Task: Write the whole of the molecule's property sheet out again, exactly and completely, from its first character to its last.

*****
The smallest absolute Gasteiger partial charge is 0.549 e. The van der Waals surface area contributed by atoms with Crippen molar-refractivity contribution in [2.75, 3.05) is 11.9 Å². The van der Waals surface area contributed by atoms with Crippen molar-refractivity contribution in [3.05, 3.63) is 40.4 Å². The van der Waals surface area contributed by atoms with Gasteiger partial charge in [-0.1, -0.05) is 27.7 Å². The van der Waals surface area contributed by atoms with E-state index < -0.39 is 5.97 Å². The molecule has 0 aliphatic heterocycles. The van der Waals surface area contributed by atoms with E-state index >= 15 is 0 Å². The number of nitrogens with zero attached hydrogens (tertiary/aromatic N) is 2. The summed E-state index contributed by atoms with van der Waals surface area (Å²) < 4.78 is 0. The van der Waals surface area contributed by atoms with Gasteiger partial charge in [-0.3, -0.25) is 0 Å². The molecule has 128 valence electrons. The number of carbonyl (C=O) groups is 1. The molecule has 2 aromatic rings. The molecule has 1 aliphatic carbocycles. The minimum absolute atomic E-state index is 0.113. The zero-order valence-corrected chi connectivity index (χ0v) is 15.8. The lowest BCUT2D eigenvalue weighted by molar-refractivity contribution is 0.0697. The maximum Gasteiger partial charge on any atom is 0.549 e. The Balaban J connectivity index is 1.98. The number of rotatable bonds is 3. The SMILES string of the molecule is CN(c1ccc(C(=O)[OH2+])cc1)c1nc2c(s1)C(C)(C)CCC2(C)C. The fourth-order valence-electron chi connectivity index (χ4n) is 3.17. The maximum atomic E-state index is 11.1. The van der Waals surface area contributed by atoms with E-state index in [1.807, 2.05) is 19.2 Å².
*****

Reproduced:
The smallest absolute Gasteiger partial charge is 0.549 e. The van der Waals surface area contributed by atoms with Crippen molar-refractivity contribution in [2.75, 3.05) is 11.9 Å². The van der Waals surface area contributed by atoms with Crippen molar-refractivity contribution in [3.05, 3.63) is 40.4 Å². The van der Waals surface area contributed by atoms with Gasteiger partial charge in [-0.1, -0.05) is 27.7 Å². The van der Waals surface area contributed by atoms with E-state index < -0.39 is 5.97 Å². The molecule has 0 aliphatic heterocycles. The van der Waals surface area contributed by atoms with E-state index >= 15 is 0 Å². The number of nitrogens with zero attached hydrogens (tertiary/aromatic N) is 2. The summed E-state index contributed by atoms with van der Waals surface area (Å²) < 4.78 is 0. The van der Waals surface area contributed by atoms with Gasteiger partial charge in [-0.3, -0.25) is 0 Å². The molecule has 128 valence electrons. The number of carbonyl (C=O) groups is 1. The molecule has 2 aromatic rings. The molecule has 1 aliphatic carbocycles. The minimum absolute atomic E-state index is 0.113. The zero-order valence-corrected chi connectivity index (χ0v) is 15.8. The lowest BCUT2D eigenvalue weighted by molar-refractivity contribution is 0.0697. The maximum Gasteiger partial charge on any atom is 0.549 e. The Balaban J connectivity index is 1.98. The number of rotatable bonds is 3. The SMILES string of the molecule is CN(c1ccc(C(=O)[OH2+])cc1)c1nc2c(s1)C(C)(C)CCC2(C)C. The fourth-order valence-electron chi connectivity index (χ4n) is 3.17. The maximum atomic E-state index is 11.1. The van der Waals surface area contributed by atoms with E-state index in [1.807, 2.05) is 19.2 Å².